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Comment: The third party database for opensolaris bugs is not available too. Removing the broken link.

We need your help! This page is geared towards people interested in our code, but we'd also love if you can help with documentation, language support, and infrastructure. You are welcome to sign up on our mailing lists or drop into our chat channel on IRC. You can also find us on OpenHatch, the open source volunteer opportunity tracker.

1. Finding An Area To Contribute To

If you're not sure what you want to work on, you can start by looking at our list of bite-site bugs which should be easy for newcomers to pick up. You can also look at the entire list of issues and see if any with status "New" fit your skill set.

If you're looking for a longer-term project, we have a list of ideas for new projects for different levels skill and expertise. Alternatively you may look through the forums and mailing lists for suggestions for improvements. You may be able to find a mentor for your projects through illumos Students.

The OpenSolaris bug database also has a list of bugs for which patches are accepted. You can use the following list of bite-size bugs to find easy problems to tackle, but be sure to check if the bug in question is already fixed by checking its status, since that list was last updated in October 2009.

While the OpenSolaris bug database is no longer available, a third-party archive of the OpenSolaris bugs has a list of bite-size bugs which can help you find to find easy problems to tackle.

If you are adding a new feature or addressing a problem not currently on our list of issues, please create a new issue describing it. You need to be signed in to use the issue tracker (sorry!).

Before you start working on the code, it is advisable to first ask on either the developer mailing list or #illumos on freenode for advice on the particular area you're interested in.

2. Writing The Code

Our guide to building illumos covers setting up a build environment and getting the source. You should try a build once or twice to get accustomed to the build system and source tree layout.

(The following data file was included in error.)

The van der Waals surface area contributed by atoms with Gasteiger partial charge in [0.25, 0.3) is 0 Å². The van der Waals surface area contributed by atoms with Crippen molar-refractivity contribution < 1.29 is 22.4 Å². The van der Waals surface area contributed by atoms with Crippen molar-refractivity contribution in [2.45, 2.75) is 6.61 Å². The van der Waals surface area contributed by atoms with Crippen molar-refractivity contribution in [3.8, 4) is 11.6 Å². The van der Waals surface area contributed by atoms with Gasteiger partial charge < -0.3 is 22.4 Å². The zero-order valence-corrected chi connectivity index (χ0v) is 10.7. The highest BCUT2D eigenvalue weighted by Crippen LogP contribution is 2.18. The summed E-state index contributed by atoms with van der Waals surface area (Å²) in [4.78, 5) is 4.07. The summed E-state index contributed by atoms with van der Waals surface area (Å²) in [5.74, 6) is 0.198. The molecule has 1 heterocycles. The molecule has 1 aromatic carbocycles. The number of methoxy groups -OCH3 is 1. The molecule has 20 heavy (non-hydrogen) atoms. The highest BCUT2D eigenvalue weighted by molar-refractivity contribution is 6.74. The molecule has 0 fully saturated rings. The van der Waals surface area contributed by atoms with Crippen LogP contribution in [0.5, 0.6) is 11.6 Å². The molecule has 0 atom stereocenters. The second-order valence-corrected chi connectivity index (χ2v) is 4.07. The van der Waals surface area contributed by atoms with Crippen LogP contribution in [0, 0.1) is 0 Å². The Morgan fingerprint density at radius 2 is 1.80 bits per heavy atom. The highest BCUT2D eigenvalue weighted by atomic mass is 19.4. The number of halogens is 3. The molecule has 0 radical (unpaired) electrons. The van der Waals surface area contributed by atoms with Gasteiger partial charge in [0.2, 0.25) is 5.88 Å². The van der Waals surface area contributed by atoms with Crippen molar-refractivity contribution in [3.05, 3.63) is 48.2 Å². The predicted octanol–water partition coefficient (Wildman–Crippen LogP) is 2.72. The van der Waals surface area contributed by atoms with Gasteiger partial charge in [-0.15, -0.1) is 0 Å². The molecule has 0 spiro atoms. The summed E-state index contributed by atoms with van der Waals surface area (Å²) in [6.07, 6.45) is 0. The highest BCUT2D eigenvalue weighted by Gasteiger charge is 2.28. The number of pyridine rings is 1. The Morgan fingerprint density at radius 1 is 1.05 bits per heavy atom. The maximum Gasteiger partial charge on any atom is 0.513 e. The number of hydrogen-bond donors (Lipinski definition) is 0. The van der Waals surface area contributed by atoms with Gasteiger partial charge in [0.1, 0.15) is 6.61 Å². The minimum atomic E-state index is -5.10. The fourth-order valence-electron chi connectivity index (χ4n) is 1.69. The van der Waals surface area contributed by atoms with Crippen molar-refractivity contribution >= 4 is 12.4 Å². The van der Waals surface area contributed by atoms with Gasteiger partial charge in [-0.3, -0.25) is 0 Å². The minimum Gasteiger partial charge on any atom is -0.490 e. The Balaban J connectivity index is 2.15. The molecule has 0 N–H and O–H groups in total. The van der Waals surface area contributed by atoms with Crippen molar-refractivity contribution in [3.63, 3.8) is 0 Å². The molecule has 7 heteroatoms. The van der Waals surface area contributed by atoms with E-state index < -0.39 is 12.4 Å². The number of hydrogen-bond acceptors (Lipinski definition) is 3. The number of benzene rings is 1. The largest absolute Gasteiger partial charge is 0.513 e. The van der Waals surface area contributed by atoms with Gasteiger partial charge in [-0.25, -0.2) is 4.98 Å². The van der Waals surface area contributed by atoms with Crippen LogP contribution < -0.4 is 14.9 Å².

Since much of the code in illumos at this stage comes directly from the OpenSolaris project, you will find their Developers Reference Guide useful. In particular, the chapters Getting the ON Sources, Tour of the ON Source Tree and Making Changes in ON.

An unparalleled resource for understanding the operating system is the the book, Solaris Internals: Solaris 10 and OpenSolaris Kernel Architecture and its companion wiki, solarisinternals.com.

We have an OpenGrok source browser and search engine at src.illumos.org which is very useful for development.

Feel free to ask the developer mailing list or #illumos on freenode for help.

We encourage you to "commit early, commit often" as you work, using your personal clone of illumos-gate.

Mercurial tools

If you are using Mercurial, there are some tools to make life easier for you and your reviewers.
The hgsetup command will edit your Mercurial configuration file, ~/.hgrc, automatically to add:

  • The Cadmium (cdm) extension for Mercurial.
  • Some configuration for merge tools
    /opt/onbld/bin/hgsetup -e <your email address> -n <your name>
    

If you have the OpenSolaris pkg:/developer/build/onbld installed rather than the one from an illumos build, you also want to use the '-c' flag to hgsetup to specify the cdm.py within your workspace (-c /path/to/workspace/usr/src/tools/onbld/hgext/cdm.py). If you do use the cdm.py from your workspace, you will need to alter your ~/.hgrc whenever you delete that workspace. It is better to have an illumos /opt/onbld and to use the cdm from within it.

This notably adds the hg recommit (reci) and hg pbchk commands, which allow you to collapse multiple commits (provided that they haven't been pushed to another repository yet) and verify your outgoing changes are free of some common errors.

See Mercurial Workflow fore more details.